Campaign urges canceling Egypt’s debt incurred under ‘dictator’

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CAIRO: A group of researchers and civil society organizers launched Monday the Egyptian Debt Audit and Cancellation Campaign, in a bid to break free from ousted president Hosni Mubarak’s policies.

The campaign to relieve the economic burden from years of debt is supported by the Egyptian Initiative for Personal Rights (EIPR) and the Egyptian Center for Economic and Social Rights.

The group’s goal is to audit and eventually cancel Egypt’s foreign debt that was accumulated under the former president, according Amr Adly, campaign member and political economy expert.

In this case, according to the campaign, the debt would be considered Mubarak’s and not Egypt’s.

“There should be a democratization of public finances,” Adly told Daily News Egypt. “We want to prove that this debt is obviously illegitimate because it was accepted by a dictator and his authoritarian regime.”

Adly said the campaign will bring together a group of researchers who will investigate and audit all of the debt Egypt incurred over the past three decades of the Mubarak era.

“We will investigate how these loans were spent by the previous regime, whether or not they went towards oppressing the people and if they were actually used to strengthen the illegitimate regime,” he said.

But before taking these onerous and lengthy steps, the campaign hopes to create awareness and gain the support of the Egyptian public.

To achieve this, Adly said, the campaign is coordinating with similar movements in Ecuador and Tunisia, for example, which have been successful in reaching out to the people as well as their previous lenders.

Aside from the country’s external debt worth about $35 billion (LE 208.97 billion), Egypt also has a domestic debt of about $167.49 billion (LE 1 trillion) standing at about 68 percent of the country’s total GDP.

However, according to Adly, the campaign hopes to target the external debt first because it is well documented and thus will be easier to review.

“There are legal aspects to these,” said Adly. “When such loans are accepted there are guidelines and safeguards which state that there must be transparency on where this money is going, institutions that finance development can’t give these give such loans without monitoring them properly.”

Adly argues that under the auspices of Mubarak, there was no transparency, accountability, or democracy. Egyptians did not know where this money was going and they seldom reaped the benefits of the loans, which were allegedly targeted towards social and economic development.

“Since the revolution began, several countries that Egypt is indebted to, including the United States took a stance to support democracy and the Egyptian people; therefore if these loans, which we believe were used to oppress the Egyptian people, are proven to be illegitimate, then they must be dropped,” he stressed.

One economic expert, however, argues that while the idea is symbolic of Egypt’s sovereignty, it may not be realistic for the country to cancel the debt entirely.

“I don’t think it’s extremely pragmatic, it will depend on a lot of things,” said Sondos Faramawy, associate at Boston Consulting Group (BCG). “Each and every detail of each and every loan has to be looked into, the only way you can convince the [lenders] is to prove that this money was given to corruption and you have to prove that this was done with their consent.”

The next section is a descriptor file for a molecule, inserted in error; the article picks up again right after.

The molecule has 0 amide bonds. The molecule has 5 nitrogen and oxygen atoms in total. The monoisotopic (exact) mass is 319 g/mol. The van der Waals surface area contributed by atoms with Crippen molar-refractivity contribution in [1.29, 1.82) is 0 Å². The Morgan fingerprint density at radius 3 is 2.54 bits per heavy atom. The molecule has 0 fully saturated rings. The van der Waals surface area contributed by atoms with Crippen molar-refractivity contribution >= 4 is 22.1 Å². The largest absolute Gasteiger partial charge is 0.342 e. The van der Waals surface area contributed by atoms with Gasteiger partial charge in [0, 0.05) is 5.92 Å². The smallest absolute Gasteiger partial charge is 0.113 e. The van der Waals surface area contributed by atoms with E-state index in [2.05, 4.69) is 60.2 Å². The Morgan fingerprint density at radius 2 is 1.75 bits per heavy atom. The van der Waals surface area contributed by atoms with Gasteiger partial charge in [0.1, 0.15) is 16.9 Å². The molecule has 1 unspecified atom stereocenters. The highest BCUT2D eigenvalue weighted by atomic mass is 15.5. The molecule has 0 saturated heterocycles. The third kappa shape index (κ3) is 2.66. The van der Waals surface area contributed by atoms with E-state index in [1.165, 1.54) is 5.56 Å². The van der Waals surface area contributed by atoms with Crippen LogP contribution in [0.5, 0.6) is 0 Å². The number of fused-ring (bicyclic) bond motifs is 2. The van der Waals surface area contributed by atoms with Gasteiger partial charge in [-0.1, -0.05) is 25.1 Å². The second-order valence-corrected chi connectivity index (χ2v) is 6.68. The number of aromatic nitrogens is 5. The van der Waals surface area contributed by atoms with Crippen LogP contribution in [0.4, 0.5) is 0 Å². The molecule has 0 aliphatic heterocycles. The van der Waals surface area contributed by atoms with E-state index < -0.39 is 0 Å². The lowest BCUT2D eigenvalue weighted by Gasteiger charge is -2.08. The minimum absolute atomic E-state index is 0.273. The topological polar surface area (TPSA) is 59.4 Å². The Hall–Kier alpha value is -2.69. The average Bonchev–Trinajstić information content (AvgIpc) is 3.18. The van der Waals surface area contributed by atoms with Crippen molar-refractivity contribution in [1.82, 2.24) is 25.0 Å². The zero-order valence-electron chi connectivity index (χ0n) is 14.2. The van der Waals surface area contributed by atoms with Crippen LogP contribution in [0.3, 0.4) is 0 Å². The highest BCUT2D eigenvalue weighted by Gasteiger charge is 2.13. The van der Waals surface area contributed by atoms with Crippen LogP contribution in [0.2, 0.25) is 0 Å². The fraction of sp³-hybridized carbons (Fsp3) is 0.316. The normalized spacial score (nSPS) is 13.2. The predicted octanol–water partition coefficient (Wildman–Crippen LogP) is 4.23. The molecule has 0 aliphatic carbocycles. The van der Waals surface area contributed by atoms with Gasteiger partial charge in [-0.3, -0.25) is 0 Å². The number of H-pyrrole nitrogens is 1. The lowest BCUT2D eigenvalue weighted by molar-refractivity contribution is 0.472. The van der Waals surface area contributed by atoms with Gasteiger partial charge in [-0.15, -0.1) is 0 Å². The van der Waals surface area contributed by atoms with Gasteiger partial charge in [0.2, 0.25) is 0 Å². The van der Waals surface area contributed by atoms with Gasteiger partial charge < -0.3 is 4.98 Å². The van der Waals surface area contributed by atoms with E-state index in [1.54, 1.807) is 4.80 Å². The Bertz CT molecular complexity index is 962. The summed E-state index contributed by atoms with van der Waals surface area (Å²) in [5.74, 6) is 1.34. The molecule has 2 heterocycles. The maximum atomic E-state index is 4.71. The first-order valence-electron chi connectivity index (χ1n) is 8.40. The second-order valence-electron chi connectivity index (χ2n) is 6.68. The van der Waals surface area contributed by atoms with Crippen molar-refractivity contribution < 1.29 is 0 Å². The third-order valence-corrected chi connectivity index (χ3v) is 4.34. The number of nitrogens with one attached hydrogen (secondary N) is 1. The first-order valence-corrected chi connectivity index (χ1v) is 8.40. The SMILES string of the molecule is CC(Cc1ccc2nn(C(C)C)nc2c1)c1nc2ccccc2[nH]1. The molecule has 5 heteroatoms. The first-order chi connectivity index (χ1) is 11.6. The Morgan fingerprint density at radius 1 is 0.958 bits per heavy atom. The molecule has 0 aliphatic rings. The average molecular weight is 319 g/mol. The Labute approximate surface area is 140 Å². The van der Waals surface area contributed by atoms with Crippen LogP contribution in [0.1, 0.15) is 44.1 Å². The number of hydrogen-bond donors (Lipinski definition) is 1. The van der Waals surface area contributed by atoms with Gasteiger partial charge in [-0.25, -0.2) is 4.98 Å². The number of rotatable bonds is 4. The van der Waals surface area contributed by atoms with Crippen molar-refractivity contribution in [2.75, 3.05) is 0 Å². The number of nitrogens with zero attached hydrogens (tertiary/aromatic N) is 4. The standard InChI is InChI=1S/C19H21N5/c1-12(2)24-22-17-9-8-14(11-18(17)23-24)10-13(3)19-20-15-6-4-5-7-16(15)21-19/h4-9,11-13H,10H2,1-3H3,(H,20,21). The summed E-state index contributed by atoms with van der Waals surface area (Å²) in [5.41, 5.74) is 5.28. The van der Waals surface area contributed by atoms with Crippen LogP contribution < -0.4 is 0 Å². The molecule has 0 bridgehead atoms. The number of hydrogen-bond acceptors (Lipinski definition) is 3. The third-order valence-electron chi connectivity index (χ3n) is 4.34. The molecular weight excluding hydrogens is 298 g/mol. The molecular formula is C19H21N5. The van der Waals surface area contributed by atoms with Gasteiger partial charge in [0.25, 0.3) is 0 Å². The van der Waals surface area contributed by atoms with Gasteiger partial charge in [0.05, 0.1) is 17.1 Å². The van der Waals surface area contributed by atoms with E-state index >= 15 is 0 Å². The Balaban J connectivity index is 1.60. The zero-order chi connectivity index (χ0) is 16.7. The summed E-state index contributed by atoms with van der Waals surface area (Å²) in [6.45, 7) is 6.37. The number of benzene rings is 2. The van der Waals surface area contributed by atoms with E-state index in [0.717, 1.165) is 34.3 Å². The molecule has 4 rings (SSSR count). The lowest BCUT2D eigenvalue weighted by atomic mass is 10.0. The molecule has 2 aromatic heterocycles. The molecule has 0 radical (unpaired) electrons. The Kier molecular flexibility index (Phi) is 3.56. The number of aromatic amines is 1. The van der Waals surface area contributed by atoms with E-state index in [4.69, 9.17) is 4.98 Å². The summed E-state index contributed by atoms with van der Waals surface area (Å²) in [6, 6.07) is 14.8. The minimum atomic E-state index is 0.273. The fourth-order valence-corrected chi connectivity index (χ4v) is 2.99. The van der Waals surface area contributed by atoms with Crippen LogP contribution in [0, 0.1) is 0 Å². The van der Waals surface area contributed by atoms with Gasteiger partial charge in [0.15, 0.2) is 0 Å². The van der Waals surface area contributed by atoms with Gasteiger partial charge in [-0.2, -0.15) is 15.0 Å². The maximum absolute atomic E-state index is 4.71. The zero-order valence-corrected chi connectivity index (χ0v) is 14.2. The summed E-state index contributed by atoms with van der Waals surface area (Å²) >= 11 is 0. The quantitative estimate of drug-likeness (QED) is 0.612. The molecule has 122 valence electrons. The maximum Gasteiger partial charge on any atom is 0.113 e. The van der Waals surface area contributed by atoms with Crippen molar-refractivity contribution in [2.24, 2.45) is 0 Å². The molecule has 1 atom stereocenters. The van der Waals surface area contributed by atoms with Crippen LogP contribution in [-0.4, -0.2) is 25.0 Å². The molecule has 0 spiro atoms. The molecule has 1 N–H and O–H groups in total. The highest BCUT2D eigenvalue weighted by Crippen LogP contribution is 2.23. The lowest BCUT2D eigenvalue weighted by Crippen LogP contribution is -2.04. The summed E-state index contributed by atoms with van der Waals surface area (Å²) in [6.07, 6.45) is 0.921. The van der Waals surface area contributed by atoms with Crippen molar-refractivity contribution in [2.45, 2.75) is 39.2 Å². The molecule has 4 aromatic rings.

However, Faramawy told DNE that the move would show the world that Egyptians are aware of what is going on in their country where their money is going.

The campaign will force multilateral banks and international finance institutions to take caution, ensuring that the money they are lending is being deployed towards democratic development, especially since the country’s uprising came about to demand democracy and transparency.

“Nobody wants the backlash of the people or the next government over the next few months, you don’t know where problems could come from, it is still unclear so now they have to be very certain that the money is going towards a certain cause or development issue,” Faramawy said.

She added that the campaign would also force these institutions to communicate more with the Egyptian people.

Many global finance institutions are currently scrambling to figure outs ways to help Tunisia and Egypt, they are clearly doing this because they want to communicate, Faramawy pointed out.

Moreover, an economic analyst who wished to remain anonymous stressed that the idea does not make sense legally and would not even be considered by international bodies.

“This case would not stand up in court,” he said.

The official argues that the money lent came from taxpayers in the United States, Europe, and from banks, which used savings of clients in order to provide the loans.
The banks and western countries will never let this money go, he said.

He also pointed out that global lenders are not responsible for how the money was used, asserting that they did not lend it so it could be used for corruption.

“Lenders will respond in this situation by asking why Egypt did not do anything about this corruption or illegal use of money at the time instead of allowing their representative, which is the former government, to accept,” he said.

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